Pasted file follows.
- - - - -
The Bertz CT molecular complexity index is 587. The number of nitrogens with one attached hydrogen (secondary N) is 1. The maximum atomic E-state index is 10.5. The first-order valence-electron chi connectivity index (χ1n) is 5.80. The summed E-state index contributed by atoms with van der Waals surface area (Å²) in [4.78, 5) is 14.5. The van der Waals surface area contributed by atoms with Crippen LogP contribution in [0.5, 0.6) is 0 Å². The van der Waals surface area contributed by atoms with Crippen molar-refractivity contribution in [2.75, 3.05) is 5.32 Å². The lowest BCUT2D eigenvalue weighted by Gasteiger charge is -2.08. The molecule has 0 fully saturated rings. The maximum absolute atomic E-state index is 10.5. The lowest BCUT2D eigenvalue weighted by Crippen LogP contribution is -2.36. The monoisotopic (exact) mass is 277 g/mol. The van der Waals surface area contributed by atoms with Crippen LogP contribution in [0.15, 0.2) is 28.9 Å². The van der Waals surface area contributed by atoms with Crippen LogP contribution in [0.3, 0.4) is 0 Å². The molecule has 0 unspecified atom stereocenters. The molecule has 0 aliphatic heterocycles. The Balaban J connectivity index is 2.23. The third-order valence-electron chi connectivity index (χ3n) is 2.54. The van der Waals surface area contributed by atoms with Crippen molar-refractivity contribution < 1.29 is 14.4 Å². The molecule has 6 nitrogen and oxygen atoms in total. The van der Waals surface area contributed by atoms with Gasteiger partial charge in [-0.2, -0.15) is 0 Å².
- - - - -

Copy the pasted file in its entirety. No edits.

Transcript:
The Bertz CT molecular complexity index is 587. The number of nitrogens with one attached hydrogen (secondary N) is 1. The maximum atomic E-state index is 10.5. The first-order valence-electron chi connectivity index (χ1n) is 5.80. The summed E-state index contributed by atoms with van der Waals surface area (Å²) in [4.78, 5) is 14.5. The van der Waals surface area contributed by atoms with Crippen LogP contribution in [0.5, 0.6) is 0 Å². The van der Waals surface area contributed by atoms with Crippen molar-refractivity contribution in [2.75, 3.05) is 5.32 Å². The lowest BCUT2D eigenvalue weighted by Gasteiger charge is -2.08. The molecule has 0 fully saturated rings. The maximum absolute atomic E-state index is 10.5. The lowest BCUT2D eigenvalue weighted by Crippen LogP contribution is -2.36. The monoisotopic (exact) mass is 277 g/mol. The van der Waals surface area contributed by atoms with Crippen LogP contribution in [0.15, 0.2) is 28.9 Å². The van der Waals surface area contributed by atoms with Crippen LogP contribution in [0.3, 0.4) is 0 Å². The molecule has 0 unspecified atom stereocenters. The molecule has 0 aliphatic heterocycles. The Balaban J connectivity index is 2.23. The third-order valence-electron chi connectivity index (χ3n) is 2.54. The van der Waals surface area contributed by atoms with Crippen molar-refractivity contribution < 1.29 is 14.4 Å². The molecule has 6 nitrogen and oxygen atoms in total. The van der Waals surface area contributed by atoms with Gasteiger partial charge in [-0.2, -0.15) is 0 Å².